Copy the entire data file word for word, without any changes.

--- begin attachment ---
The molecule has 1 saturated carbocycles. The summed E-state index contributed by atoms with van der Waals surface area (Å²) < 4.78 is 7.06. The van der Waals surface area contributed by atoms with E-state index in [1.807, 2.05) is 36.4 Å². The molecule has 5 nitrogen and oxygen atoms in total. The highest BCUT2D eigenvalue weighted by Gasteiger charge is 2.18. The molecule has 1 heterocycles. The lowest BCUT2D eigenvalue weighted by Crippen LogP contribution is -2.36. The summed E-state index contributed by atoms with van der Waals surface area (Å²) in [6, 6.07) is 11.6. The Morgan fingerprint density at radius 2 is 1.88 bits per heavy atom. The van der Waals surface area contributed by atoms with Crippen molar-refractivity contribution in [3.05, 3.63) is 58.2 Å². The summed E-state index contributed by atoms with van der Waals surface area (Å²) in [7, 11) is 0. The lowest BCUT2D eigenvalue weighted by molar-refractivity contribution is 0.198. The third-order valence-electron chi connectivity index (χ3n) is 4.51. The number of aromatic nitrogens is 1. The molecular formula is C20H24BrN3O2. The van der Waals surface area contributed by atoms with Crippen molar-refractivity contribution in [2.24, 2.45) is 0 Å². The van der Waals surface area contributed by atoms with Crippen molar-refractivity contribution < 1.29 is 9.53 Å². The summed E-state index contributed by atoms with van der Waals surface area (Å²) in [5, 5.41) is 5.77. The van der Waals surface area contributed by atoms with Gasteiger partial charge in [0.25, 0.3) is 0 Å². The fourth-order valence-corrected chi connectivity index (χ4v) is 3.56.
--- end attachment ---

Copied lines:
The molecule has 1 saturated carbocycles. The summed E-state index contributed by atoms with van der Waals surface area (Å²) < 4.78 is 7.06. The van der Waals surface area contributed by atoms with E-state index in [1.807, 2.05) is 36.4 Å². The molecule has 5 nitrogen and oxygen atoms in total. The highest BCUT2D eigenvalue weighted by Gasteiger charge is 2.18. The molecule has 1 heterocycles. The lowest BCUT2D eigenvalue weighted by Crippen LogP contribution is -2.36. The summed E-state index contributed by atoms with van der Waals surface area (Å²) in [6, 6.07) is 11.6. The Morgan fingerprint density at radius 2 is 1.88 bits per heavy atom. The van der Waals surface area contributed by atoms with Crippen molar-refractivity contribution in [3.05, 3.63) is 58.2 Å². The summed E-state index contributed by atoms with van der Waals surface area (Å²) in [7, 11) is 0. The lowest BCUT2D eigenvalue weighted by molar-refractivity contribution is 0.198. The third-order valence-electron chi connectivity index (χ3n) is 4.51. The number of aromatic nitrogens is 1. The molecular formula is C20H24BrN3O2. The van der Waals surface area contributed by atoms with Crippen molar-refractivity contribution in [2.24, 2.45) is 0 Å². The van der Waals surface area contributed by atoms with Crippen molar-refractivity contribution < 1.29 is 9.53 Å². The summed E-state index contributed by atoms with van der Waals surface area (Å²) in [5, 5.41) is 5.77. The van der Waals surface area contributed by atoms with Gasteiger partial charge in [0.25, 0.3) is 0 Å². The fourth-order valence-corrected chi connectivity index (χ4v) is 3.56.